How Far We’ve Fallen: Good Midtown Office Space for Rent Directly at $37 a Square Foot

tiaa cref How Far Weve Fallen: Good Midtown Office Space for Rent Directly at $37 a Square FootThirty-seven dollars will buy you 24 grasshopper cupcakes from Crumbs Bake Shop, or it will buy you one square foot of office space for a year in a nice building on Third Avenue in midtown Manhattan.

Thirty-seven dollars a foot. That is how much, on average, Guidepoint Global, an independent research company, will pay for seven years annually for each of the 30,000 square feet it recently leased on the eleventh floor of TIAA-CREF‘s 27-story building at 730 Third Avenue, between 45th and 46th streets, according to sources. (Asking rent was reportedly $46.) Mind you, this is a direct lease between the tenant and landlord, not a sublease from some financially strapped tenant willing to shed square footage at any cost.

How far the market has fallen. In May 2008, the average asking rent for nice (a.k.a. Class A) office space in midtown was  $86.52 a square foot, according to CB Richard Ellis stats. In midtown south, it was $52.87.

This is “indicative of where the market is going,” said CresaPartners‘ tenant rep Bob Stella. That said, there are some peculiarities about the deal. First, the space was newly pre-built, which meant that Guidepoint got no extra money for tenant improvements. Sources say the tenant did get four months free rent, which is nice, but pretty paltry compared to what other landlords are offering.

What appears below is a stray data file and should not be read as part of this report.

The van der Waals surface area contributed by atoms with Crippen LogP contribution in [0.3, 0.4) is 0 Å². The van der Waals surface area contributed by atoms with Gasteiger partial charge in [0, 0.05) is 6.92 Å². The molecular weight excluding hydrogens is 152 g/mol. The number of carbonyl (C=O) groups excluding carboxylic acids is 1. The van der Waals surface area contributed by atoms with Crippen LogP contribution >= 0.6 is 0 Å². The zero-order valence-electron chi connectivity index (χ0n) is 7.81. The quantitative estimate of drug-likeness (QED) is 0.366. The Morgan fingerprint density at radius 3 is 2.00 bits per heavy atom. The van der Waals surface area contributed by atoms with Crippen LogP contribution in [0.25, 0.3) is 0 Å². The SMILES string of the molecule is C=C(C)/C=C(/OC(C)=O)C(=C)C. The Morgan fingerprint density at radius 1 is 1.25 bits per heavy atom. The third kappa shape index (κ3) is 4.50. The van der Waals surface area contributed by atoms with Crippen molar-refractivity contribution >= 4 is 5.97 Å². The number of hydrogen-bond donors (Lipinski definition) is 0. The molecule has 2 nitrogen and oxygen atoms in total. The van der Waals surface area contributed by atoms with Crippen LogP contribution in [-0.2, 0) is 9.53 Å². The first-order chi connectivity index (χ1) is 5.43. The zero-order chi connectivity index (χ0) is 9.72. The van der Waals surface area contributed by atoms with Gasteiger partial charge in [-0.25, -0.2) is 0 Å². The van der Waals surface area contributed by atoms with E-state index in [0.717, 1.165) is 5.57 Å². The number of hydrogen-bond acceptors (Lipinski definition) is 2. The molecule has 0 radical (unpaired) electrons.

And, as Mr. Stella put it, “TIAA-CREF is a pension fund manager. They’ve owned a lot of real estate and I think they understand the market enough to be competitive.”

“It doesn’t surprise me,” agreed Mark Weiss, a tenant broker at Newmark Knight Frank. “Commodity space is trading at a discount.”

But still. When’s the last time you heard such a low midtown rent for direct space? “Boy, I can’t remember,” Mr. Stella said. “2001? After 9/11 there were deals done in that range. … Then, maybe 2002, 2003.”

Andrew Simon and Logan Gurtman of NAI Global New York City represented the tenant in the transaction, first reported in Crain’s. CB Richard Ellis brokers Zachary Freeman and Howard Fiddle represented the landlord, TIAA-CREF, which issued the following statement: “Savings on our rent and occupancy costs combined with new rental income benefit our clients.”

drubinstein@observer.com

Comments

  1. When setting out to rent office space, one thing that jumps out from classified ads is the dollars per square foot pricing. In order to budget for the office space and compare properties, it’s helpful to translate the price per square foot into the rate for a year and break it down to a monthly rent. Some brokers and real estate agencies offer calculators that simplify coming up with the figures you need.